For his debut novel, Presidio, New York art writer Randy Kennedy comes home to his native West Texas with a tale of a philosophical car thief, his brother, and a stowaway Mennonite girl they accidentally kidnap.
Author Randy Kennedy has lived in New York City since 1991, where he worked at The New York Times as a clerk, then as a city reporter, and then wrote about the art world before taking a job at the art gallery Hauser & Wirth. His first book was Subwayland: Adventures in the World Beneath New York, a 2004 collection of his NYT columns about the characters and customs of the New York City transportation system.
His new book also depicts characters in a specific time and place — and form of transportation — but that’s where the similarities end. Presidio (Touchstone, August 2018) is a novel set on the highways, dirt roads, and roadside motels of 1972 West Texas. Troy, a car thief whose guiding philosophy is not to become attached to anything enough to consider it his own, reunites with his brother, Harlan, and accompanies him on a mission to track down Harlan’s wife and the money she absconded with. Joining them on their journey is Martha, an 11-year-old Mennonite girl who manages to hide, for a little while, from the two in a vehicle they steal.
The book is in a way a return home for Kennedy, who grew up in Yoakum County, Texas, near the border with New Mexico. He spoke to Cowboys & Indians about the book and his writing.
Cowboys & Indians: You’ve had a good career as a New York art writer, so this seems like an odd deviation in subject matter for your first novel. What sparked the idea for this novel?
Randy Kennedy: I think I had always wanted to write about that part of Texas, where I grew up. Part of that was because I knew it pretty well. I moved to New York, and I started pretty quickly working for the The New York Times first as a clerk, then as a reporter. I’d always wanted to write fiction. Most of the things I were writing were character-based stories that happened in that part of Texas. I think when I first moved to New York, I really wanted out of Texas. I was a kid from a rural place, and I read a lot and knew that there was a big world, and I wanted really as far away as I could go. I didn’t want the next-biggest place in Texas, or the biggest place in Texas. I wanted out of Texas.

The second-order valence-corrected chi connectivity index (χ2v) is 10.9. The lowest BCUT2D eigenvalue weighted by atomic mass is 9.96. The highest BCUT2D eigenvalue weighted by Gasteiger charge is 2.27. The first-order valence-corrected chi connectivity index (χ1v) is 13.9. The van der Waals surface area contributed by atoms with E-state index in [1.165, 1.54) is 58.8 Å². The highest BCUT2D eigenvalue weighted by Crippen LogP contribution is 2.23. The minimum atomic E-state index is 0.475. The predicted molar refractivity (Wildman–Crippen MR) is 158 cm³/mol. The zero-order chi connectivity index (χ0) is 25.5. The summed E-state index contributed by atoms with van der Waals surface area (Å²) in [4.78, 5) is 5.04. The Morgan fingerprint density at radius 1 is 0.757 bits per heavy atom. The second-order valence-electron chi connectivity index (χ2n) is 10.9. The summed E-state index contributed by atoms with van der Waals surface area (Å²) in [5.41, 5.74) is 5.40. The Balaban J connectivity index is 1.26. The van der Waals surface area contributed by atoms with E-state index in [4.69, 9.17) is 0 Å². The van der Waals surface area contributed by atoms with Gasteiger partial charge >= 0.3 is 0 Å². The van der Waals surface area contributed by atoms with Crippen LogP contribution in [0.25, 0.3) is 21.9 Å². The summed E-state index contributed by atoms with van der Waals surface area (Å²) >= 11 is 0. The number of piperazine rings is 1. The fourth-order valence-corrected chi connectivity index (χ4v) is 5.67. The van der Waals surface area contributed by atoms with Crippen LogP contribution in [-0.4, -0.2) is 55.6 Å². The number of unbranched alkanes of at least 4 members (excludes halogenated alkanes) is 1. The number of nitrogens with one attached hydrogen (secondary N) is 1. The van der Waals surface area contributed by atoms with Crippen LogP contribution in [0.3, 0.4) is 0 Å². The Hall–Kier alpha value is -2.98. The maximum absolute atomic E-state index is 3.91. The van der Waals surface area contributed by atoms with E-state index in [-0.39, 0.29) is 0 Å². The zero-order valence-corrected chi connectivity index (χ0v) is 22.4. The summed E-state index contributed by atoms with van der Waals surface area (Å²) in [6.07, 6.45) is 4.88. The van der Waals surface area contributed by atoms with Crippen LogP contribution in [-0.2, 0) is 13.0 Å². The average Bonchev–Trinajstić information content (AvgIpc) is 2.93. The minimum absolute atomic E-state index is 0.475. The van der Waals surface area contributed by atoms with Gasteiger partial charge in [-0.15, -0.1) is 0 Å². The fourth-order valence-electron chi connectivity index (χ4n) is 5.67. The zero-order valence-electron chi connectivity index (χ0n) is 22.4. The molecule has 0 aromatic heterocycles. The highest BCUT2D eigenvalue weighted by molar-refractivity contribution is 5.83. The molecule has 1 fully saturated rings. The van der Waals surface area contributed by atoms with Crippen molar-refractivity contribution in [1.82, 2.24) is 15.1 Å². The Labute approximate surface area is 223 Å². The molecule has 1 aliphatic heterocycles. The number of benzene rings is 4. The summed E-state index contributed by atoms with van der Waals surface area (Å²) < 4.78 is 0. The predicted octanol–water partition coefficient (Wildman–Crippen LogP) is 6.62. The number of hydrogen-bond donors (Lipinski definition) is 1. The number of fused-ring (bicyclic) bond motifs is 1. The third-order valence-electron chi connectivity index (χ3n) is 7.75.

Once I moved to New York, that place physically in its landscape and geography loomed large for me. There were moments when I was homesick. But also, the more I read, the more I thought it would be interesting and powerful to set characters against that landscape. Part of that comes from westerns and McMurtry and western road movies and things like that. It just struck me, I guess, the juxtaposition between that place and New York further helped me understand how bizarre and unique it is, so I really wanted to set the first thing that I wrote in that part of Texas.
C&I: It started as a collection of short stories, right? What made you decide to make it a novel?
Kennedy: I always had it in a file under “Brother Stories” in my computer. They were almost all united by the character of this car thief. Sometimes it wasn’t the same guy, sometimes it was different car thieves, but it sort of jelled into this one car thief, and often it had to do with his relationship with his brother, who was kind of the good son to the thief’s Prodigal Son. Also, often these stories were written in first person, inside the head of this car thief. When there were a few of them, they began to work more and there was an almost-plot that kind of united them, I decided they made more sense as a novel. In a way, the journal entries, where Troy is talking to you in the first person, a lot of those are remnants of or whole pieces of short stories, those original short stories.